Despite their disappointment at the U.S. men’s team’s performance, the trio made the most of their chance to experience the world’s game in another part of the world, but they returned to Minnesota to a soccer crisis right in their own backyard.
“We came back and the scoreboard had broken again at NSC [the National Sports Center] and it was going to cost $60 to $70 grand for a scoreboard,” said McGuire. “They didn’t need to spend that kind of money for what was going on there at the time. Here’s a team that’s getting 2,000 fans on a good night, you’re not going to spend 70 grand on a scoreboard. So they were bringing in these little portable scoreboards and half the people there would just stand in front of them, not even knowing that they were there.”
“It was Neal, actually, who came up with a concept drawing,” said Wattenhofer. “Neal’s an architect so he’ll to draw things on a napkin. He draws this new scoreboard out and I think it was his idea to pitch the analog clock on there because of the St. Pauli one.”
Original sketch of scoreboard at NSC by Neal Logan
The scoreboard was built, and for the low, low price of just $12,000. It would stand in the southeast corner of the stadium at NSC as the local soccer team went from the Minnesota Thunder to the NSC Minnesota Stars to Minnesota Stars FC to, eventually, Minnesota United FC. Fans slapped scores up as the clock ticked the minutes up to 45, then counted 15 minutes of halftime, then another 45 for the second half. With the end of the team’s tenure at NSC as the club moved up to MLS and on to TCF Bank Stadium, some of the charming elements that came along with second division soccer fell by the wayside: no food trucks parked shouting distance from the bleachers, no smoke for the supporters, no hornet’s nests in the press box. Sometimes, you have to give up some small pleasures for bigger opportunities.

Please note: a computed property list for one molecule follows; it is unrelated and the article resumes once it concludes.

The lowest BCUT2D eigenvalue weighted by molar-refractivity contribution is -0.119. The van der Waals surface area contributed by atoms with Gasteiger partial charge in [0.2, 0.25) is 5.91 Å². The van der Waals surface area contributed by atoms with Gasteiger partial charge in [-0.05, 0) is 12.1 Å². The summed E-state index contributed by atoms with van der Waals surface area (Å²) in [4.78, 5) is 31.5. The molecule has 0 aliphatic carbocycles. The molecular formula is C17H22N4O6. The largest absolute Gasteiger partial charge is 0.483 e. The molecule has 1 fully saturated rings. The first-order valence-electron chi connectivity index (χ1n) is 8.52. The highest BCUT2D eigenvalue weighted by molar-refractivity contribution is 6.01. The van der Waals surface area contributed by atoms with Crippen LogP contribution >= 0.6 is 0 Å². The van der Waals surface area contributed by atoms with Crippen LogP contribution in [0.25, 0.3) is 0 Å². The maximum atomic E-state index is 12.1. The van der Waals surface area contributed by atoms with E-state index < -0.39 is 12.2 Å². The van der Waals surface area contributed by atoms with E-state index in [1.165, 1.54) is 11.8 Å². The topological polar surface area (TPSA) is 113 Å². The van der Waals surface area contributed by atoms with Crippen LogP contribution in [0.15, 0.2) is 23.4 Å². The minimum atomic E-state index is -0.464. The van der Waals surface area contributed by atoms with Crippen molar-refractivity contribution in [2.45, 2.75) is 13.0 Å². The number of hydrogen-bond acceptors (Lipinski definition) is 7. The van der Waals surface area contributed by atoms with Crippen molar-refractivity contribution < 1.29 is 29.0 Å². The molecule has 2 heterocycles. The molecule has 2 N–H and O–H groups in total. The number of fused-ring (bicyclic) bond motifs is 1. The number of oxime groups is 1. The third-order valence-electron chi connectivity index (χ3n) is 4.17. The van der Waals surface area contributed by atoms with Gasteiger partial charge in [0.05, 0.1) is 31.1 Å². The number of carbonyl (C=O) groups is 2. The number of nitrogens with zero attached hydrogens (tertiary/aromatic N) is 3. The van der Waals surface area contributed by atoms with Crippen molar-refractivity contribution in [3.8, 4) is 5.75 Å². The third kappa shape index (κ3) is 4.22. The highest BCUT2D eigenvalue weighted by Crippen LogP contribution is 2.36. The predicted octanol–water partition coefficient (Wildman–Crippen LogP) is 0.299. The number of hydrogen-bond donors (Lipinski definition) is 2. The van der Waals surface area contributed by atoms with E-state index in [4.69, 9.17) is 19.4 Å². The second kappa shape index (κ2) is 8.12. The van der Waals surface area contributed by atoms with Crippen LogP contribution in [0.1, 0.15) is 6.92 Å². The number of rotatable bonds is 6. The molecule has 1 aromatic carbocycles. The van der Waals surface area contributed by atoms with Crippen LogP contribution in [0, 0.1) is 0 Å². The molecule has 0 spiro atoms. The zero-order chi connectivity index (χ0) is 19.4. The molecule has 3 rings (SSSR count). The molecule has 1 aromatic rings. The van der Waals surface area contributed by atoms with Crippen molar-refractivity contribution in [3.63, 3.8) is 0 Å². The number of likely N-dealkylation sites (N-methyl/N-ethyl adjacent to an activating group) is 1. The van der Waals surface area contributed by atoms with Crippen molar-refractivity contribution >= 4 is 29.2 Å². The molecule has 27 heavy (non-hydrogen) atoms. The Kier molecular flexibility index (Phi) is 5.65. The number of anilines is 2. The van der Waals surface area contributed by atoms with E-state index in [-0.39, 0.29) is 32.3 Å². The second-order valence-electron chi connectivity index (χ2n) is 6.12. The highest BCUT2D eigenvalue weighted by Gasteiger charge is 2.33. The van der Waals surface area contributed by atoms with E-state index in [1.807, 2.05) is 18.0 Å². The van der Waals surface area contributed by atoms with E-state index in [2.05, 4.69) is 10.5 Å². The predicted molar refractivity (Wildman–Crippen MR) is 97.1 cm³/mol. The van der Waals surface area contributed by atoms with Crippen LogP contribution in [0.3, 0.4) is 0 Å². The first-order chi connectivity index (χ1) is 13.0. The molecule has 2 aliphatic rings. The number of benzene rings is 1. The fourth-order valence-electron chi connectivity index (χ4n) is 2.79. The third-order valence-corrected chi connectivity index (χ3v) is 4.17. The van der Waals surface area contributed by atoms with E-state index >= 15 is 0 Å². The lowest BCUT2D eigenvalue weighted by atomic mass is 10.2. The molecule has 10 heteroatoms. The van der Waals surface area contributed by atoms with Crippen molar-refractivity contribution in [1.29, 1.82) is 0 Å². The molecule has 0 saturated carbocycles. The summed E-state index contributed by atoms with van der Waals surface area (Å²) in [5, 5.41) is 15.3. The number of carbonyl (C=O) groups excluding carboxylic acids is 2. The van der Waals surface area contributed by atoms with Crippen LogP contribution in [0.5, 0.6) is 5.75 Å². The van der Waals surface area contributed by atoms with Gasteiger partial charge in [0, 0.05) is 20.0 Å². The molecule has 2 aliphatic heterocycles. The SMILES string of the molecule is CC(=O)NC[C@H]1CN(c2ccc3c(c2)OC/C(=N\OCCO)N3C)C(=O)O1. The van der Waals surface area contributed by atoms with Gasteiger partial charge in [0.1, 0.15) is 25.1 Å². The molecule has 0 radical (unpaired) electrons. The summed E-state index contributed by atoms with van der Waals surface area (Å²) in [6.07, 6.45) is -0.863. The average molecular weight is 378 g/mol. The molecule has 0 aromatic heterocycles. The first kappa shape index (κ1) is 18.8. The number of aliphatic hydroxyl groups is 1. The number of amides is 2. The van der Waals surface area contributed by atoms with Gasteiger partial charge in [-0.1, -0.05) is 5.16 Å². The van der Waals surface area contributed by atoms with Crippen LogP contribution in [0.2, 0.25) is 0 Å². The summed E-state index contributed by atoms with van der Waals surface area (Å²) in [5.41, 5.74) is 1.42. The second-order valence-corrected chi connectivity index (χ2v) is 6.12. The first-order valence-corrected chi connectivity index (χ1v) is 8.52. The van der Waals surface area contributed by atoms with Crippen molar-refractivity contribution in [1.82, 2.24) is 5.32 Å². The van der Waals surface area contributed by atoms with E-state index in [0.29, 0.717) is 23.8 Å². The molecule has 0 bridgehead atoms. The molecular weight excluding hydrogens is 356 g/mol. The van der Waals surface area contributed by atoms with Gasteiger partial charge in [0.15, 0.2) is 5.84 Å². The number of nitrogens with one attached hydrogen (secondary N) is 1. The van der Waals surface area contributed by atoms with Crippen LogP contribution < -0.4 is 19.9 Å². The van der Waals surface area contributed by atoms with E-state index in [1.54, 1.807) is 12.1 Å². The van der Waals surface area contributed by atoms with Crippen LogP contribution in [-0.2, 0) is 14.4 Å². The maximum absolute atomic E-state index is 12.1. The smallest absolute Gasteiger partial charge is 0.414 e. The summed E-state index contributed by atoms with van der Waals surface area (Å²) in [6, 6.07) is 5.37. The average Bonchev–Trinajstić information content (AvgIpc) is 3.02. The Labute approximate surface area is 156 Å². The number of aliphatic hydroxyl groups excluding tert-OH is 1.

But some things get to endure.
As Allianz Field began to take shape, renderings of the building’s exterior and interior began to find their way to social media. “Somebody zoomed in and zoomed in and zoomed in,” said McGuire, “and it was very distorted but somebody posted somewhere on social media like, ‘Did you guys see this? I think there’s going to be — this image has a manual scoreboard’ and people freaked out but no one would confirm or deny.”